Cheetah population plummeting toward extinction – Chicago Tribune

More than 100,000 cheetahs prowled Africa’s arid grasslands little more than a century ago. But the powerful predators now number just 7,100, and their populations are plummeting toward extinction, according to a new report.

In a study published this week in the journal Proceedings of the National Academy of Sciences, researchers called for cheetahs’ conservation status to be raised to “endangered,” to reflect their low numbers and stave off further declines.

“Given the secretive nature of this elusive cat, it has been difficult to gather hard information on the species, leading to its plight being overlooked,’ lead author Sarah Durant, a researcher at the Zoological Society of London and the Wildlife Conservation Society, said in a statement. “Our findings show that the large space requirements for the cheetah, coupled with the complex range of threats faced by the species in the wild, mean that it is likely to be much more vulnerable to extinction than was previously thought.”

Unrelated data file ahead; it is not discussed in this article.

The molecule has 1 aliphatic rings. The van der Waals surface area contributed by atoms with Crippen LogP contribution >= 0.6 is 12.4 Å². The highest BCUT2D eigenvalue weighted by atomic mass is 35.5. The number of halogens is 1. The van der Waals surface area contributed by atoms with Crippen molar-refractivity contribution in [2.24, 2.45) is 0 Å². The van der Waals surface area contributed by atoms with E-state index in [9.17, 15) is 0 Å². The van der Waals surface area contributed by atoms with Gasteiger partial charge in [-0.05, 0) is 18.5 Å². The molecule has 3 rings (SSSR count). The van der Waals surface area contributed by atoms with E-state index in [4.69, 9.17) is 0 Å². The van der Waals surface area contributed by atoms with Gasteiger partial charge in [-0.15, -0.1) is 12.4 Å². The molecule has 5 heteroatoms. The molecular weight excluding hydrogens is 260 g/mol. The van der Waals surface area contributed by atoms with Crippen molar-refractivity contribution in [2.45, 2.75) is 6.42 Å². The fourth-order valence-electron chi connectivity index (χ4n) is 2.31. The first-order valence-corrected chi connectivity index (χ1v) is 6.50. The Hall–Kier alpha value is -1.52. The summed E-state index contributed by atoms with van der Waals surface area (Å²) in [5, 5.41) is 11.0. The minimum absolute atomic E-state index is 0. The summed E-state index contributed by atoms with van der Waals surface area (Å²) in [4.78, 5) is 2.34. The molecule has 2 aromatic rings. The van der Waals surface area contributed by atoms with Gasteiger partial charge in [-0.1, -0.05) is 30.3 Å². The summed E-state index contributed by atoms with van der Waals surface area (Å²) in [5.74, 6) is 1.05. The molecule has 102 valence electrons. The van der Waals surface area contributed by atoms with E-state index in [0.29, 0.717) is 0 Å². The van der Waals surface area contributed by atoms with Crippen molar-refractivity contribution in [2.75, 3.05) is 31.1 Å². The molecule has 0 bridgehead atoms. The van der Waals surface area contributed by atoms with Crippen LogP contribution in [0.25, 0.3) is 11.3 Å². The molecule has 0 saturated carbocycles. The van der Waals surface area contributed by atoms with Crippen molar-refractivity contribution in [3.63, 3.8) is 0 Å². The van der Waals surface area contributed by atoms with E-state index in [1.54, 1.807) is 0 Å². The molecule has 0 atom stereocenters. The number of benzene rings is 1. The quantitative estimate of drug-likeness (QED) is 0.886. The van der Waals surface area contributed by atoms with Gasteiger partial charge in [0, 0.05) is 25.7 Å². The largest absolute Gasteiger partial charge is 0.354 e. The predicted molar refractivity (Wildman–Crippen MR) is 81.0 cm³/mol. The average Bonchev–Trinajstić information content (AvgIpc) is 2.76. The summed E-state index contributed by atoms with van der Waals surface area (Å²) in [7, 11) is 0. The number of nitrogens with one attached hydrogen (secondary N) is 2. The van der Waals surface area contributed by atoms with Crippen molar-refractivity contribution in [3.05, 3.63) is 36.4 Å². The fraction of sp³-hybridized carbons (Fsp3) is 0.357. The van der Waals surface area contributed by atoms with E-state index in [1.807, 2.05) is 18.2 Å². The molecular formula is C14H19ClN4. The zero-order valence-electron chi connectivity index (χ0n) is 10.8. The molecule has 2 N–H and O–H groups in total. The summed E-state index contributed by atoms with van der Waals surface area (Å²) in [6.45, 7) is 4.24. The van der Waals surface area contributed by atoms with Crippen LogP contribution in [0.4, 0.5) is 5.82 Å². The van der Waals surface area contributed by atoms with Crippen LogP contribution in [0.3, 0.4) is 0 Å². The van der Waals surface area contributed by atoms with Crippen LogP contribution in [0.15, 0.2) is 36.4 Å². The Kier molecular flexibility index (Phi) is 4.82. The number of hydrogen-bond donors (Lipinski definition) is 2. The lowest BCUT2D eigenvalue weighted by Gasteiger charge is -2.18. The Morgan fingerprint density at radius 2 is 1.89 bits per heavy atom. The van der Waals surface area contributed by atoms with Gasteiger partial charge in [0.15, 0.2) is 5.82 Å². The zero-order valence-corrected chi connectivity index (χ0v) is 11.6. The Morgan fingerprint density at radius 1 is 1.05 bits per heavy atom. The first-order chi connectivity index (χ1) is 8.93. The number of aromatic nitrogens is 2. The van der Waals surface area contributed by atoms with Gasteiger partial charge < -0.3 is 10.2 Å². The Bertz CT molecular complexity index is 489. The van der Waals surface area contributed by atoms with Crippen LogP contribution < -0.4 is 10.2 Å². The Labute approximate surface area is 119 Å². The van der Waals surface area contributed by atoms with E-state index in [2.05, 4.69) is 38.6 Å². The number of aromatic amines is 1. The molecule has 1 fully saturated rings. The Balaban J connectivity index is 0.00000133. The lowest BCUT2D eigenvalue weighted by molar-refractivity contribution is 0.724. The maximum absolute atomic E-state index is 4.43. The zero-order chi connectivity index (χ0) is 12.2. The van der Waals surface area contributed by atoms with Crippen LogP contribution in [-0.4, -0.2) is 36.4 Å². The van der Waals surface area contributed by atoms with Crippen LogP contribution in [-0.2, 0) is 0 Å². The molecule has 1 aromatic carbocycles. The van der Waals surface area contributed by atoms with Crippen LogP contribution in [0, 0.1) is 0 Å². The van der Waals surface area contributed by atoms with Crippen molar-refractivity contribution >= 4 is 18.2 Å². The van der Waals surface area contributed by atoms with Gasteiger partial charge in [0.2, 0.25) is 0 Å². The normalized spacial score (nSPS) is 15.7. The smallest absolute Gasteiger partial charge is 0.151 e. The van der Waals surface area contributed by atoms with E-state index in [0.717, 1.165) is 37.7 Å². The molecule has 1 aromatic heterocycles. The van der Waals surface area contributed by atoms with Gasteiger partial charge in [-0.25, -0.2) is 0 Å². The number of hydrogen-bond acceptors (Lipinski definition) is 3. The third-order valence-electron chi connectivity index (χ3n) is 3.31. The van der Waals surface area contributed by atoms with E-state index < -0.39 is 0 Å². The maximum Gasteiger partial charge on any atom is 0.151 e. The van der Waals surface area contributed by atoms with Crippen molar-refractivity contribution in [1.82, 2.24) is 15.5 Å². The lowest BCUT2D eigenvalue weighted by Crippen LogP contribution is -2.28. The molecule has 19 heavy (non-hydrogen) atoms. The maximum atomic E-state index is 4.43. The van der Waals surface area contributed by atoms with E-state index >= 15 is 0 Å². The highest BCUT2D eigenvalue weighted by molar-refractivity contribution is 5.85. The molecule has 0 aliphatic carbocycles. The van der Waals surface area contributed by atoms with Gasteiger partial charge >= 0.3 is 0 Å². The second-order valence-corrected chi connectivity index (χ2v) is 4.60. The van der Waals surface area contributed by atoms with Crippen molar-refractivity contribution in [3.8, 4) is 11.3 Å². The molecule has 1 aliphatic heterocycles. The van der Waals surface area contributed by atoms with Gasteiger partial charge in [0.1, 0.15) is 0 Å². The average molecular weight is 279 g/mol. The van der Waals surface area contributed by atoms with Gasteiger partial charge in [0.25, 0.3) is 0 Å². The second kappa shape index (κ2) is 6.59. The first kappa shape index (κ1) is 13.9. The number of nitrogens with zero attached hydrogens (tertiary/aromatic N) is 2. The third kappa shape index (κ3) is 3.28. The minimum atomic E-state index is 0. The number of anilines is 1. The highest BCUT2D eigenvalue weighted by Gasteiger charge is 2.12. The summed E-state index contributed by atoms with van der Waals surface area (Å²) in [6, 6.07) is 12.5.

Cheetahs, the fastest animals on land, require home ranges that can span thousands of miles. Their habitat once extended across Africa all the way to southwestern Asia. But it has been fragmented by humans, and the population is divided as a result. This splintered existence makes survival even more difficult for animals; without genetic diversity from breeding with unrelated animals, each fragile group becomes even more vulnerable to disease, food shortages and environmental change.


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